What is a Transportation Benefit District?
In 1987, the State Legislature created Transportation Benefit Districts (TBD) as an option for local governments to fund transportation improvements. Chapter 36.73 of the Revised Code of Washington provides for the establishment of TBD by cities and counties to levy and impose various taxes and fees to generate revenues to support transportation improvements within the district. A TBD is a quasi-municipal corporation and independent taxing district created for the sole purpose of acquiring, constructing, improving, providing, and funding transportation improvements within the district. In 2005 and 2007, the Legislature amended the TBD statute to expand its uses and revenue authority, including the ability to authorize a $20 annual vehicle license fee (VLF), and up to an additional $80 of VLF, if approved by voters within the district. The state legislature provided local governments with these tools because inflation has eroded the local share of gas tax and a series of statewide ballot initiatives passed over the last 12 years have eliminated other traditional sources of funding for local transportation needs.
Who runs the TBD?
The Tacoma Transportation Benefit District is governed by a Board, comprised of Tacoma City Councilmembers acting ex officio and independently of their elected position, as required by the authorizing state law.
What other cities have established or are considering a TBD?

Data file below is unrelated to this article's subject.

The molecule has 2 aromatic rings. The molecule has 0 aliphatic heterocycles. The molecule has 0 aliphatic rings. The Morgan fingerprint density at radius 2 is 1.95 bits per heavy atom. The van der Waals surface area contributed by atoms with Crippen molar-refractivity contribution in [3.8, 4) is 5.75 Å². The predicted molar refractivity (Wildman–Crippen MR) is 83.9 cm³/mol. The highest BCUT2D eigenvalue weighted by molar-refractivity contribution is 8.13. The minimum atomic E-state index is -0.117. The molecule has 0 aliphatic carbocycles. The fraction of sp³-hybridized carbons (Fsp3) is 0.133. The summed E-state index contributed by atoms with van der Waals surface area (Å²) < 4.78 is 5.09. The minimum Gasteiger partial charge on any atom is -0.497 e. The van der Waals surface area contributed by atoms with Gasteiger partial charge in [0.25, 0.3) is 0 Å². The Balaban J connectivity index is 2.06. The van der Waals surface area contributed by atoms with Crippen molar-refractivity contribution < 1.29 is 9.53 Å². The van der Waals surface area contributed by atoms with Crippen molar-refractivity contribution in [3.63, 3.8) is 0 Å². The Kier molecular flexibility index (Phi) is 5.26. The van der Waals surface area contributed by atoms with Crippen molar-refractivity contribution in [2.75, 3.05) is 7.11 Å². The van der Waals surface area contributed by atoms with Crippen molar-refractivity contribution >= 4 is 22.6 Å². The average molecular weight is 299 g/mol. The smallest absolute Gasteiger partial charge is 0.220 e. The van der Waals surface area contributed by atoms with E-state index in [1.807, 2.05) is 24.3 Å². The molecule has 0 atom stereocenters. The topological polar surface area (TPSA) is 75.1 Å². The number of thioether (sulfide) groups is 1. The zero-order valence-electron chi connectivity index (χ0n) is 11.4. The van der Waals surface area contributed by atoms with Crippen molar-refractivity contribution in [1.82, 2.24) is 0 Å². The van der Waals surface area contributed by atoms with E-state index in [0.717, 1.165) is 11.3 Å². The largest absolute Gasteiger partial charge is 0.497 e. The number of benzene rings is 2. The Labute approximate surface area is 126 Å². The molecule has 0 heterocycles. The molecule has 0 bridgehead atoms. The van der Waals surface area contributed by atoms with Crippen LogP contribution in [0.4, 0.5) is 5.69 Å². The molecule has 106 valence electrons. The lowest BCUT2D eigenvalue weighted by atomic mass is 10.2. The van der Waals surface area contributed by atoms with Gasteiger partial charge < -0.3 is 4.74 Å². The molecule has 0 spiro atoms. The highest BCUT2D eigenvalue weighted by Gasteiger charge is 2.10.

Bellingham, Bremerton (not funded), Burien, Covington (proposed), Des Moines, Eatonville, Edmonds, King County (unincorporated county only), Lake Forest Park, Leavenworth, Liberty Lake, Lynnwood, Olympia, Point Roberts, Prosser, Ridgefield, Orting, Sequim, Shoreline, Snohomish (not funded), Snoqualmie, Spokane County (proposed), University Place (not funded). Additional TBD information can be found here.
What does Washington law say?
The Revised Code of Washington (RCW) Chapter 36.73 provided the statutory authority for the creation of Transportation Benefit Districts some 20 years ago; however, in 2007, an amendment to the statute allowed city or county governments to create local TBDs and authorized jurisdictions to impose a local vehicle registration fee, up to $20, without a public vote. The City chose to implement the $20 vehicle registration fee at its November 27, 2012, meeting, following a series of discussions on the topic. Other funding mechanisms for the TBD can be approved through a public vote, including an additional property tax levy, a 0.2% sales & use tax, a local option fuel tax or a larger vehicle license tab fee.
How is Tacoma’s TBD spending my $20?
In 2013-2014, the TBD budget spends the revenue on a mix of maintenance and preservation as well as safety and enhancements to Tacoma’s existing transportation network. The TBD Board has primarily devoted funds to street maintenance, with a small share dedicated to improvements to make our streets safer for bicyclists and pedestrians.
What vehicles are exempt from the TBD fee?
Some vehicles are exempt from the TBD fee. The following exemptions are currently in effect, according to state law:
- All farm vehicles
- Off-road vehicles
- Personal use trailers with a single axle and less than 2,000 pounds scale weight
- Commercial trailers
- Combination trailers
- Trailers used exclusively for hauling logs
- Horseless carriage, collector, or restored-plate vehicles
- Converter gear
- Government vehicles
- Private school vehicles
- Vehicles properly registered to disabled American veterans
For more information on exemptions, please see RCW 82.80.140. Vehicles subject to fees can be found on the Washington DOL website.